Rahiba R Parveen
SRINAGAR: “Mamma has gone to take rest. She will be back on Eid,” says three-year-old Midha, when one asks about her mother Shazia Majeed, a librarian at the Islamic University of Science and Technology.
One could easily have believed the child, but for the hard fact that Shazia won’t be back: She was found hanging in her kitchen last November.
Another Eid was only days away then and Midha was still waiting for her mother to arrive. Whenever someone mentions ‘Shazia’, the child’s cheeks turn red as if she knew “everything” now but refuses to lose hope. She keeps recalling everything that she can about her mother; every little incident, says Munawar Sultana, her maternal grandmother.
Shazia, a university gold medallist, was allegedly a victim of prolonged domestic violence. Her relationship with her husband had been tumultuous and she had only returned to her in-laws’ house when she decided not to take it anymore. “A day before her death, she went to live with him after a legal notice was sent to her to return,” said her father Majeed Bazaz, grieving for his only child.
“But before that she left a letter for the nearby police station asking for security. It read ‘I have apprehension that my husband would definitely resort to his previous brutalities, thus endangering my daughter’s life and mine’,” he said.
Majeed refuses to accept that his daughter’s death was a suicide. “It’s a cold-blooded murder by her engineer husband Jaweed Ahmed Wani,” he claimed. “Shazia kept tolerating it for her daughter’s sake, thinking that single parenting after divorce would be a stigma to live with but destiny has left her child orphaned now.”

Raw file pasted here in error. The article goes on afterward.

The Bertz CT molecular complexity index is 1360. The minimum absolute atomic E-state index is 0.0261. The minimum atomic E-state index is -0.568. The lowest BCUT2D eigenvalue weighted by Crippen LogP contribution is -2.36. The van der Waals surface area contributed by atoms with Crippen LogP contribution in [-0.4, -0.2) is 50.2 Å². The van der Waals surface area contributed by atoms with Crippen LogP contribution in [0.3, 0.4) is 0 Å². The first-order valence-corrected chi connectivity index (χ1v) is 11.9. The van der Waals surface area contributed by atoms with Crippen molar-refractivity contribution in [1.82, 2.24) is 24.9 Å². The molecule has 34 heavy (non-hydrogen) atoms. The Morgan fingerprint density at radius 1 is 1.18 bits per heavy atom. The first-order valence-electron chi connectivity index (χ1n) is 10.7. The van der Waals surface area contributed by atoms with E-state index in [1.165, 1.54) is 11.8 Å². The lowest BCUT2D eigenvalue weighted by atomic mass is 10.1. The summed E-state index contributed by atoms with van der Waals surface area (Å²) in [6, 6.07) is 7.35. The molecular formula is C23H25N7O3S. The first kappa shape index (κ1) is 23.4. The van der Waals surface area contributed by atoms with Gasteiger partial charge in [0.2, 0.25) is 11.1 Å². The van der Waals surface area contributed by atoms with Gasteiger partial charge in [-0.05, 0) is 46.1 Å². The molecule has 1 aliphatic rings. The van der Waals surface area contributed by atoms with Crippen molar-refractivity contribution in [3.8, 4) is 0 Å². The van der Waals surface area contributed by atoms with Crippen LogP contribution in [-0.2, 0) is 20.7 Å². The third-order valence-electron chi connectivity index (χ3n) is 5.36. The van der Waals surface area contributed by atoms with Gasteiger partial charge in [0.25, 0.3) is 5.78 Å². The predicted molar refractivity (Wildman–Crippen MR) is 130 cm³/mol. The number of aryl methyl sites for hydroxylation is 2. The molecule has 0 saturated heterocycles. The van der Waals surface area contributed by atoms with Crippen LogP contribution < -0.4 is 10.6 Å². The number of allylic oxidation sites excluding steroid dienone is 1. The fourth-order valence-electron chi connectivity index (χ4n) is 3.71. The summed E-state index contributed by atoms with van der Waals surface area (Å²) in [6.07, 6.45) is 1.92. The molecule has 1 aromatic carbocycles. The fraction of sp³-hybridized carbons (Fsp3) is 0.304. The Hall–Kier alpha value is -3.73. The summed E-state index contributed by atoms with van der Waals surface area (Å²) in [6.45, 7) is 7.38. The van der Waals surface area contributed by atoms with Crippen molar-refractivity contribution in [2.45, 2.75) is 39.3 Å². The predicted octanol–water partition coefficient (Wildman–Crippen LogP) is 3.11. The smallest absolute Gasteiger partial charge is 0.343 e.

After months of protests by civil society groups and students against increasing domestic violence, triggered after the death of Shazia, reports filed in police stations paint a grim picture of domestic violence cases even in educated families.
“There is a flow in cases registered by female doctors against their husbands from the same profession. The reasons are mostly extra-marital affairs,” says Gulshan, inspector at the women’s police station, Rambagh.
According to a study based on a sample of 200 interviews of women by the valley’s prominent sociologist Prof BA Dabla, around 31% respondents claimed physical harassment/beating at the hands of their husbands and in-laws. While a majority of such women (75%) experienced physical harassment only once, yet for some (07.00%) it was a regular feature of domestic life. A 39.49% respondents faced dowry demand by in-laws and another 9% respondents were asked by their husbands for gifts.
“In the past few decades, the women in the valley have got empowerment and education but it gave rise to different sets of demands in the wedlock. Boys started demanding working women with more dowries,” said Prof Dabla. Unlike Shazia, Rehana (name changed), a doctor by profession, saved herself and her daughter on time. Her husband, a renowned dentist in Srinagar, was allegedly dating his assistant at the clinic, due to which he was giving Rehana medication to suppress her. “He gave me sedatives like diazepam whenever I raised my voice against him. My in-laws would also support him,” Rehana alleged.
She said all educated males like her husband were “animals” and emphasised that “there are many such animals existing in our society”. Another victim Sumaira has yet to go for a divorce legally. “In the eighth month of my pregnancy, I was kicked. I too thought like most women that it will get better one day but now I am glad to come out of it,” she remarked.
A doctor, Mehbooba Ahangar suggested women counselling cells in the Kashmir valley where traumatised women can seek advice and speak out about their agonies before the situation worsens. “It is high time that we have helplines from social sector, not just common NGOs,” Ahangar said.
While Bazaz mourns for his only daughter, he wises to convey a strong message to the people: Do not raise princesses in your houses but strong daughters, emotionally at least.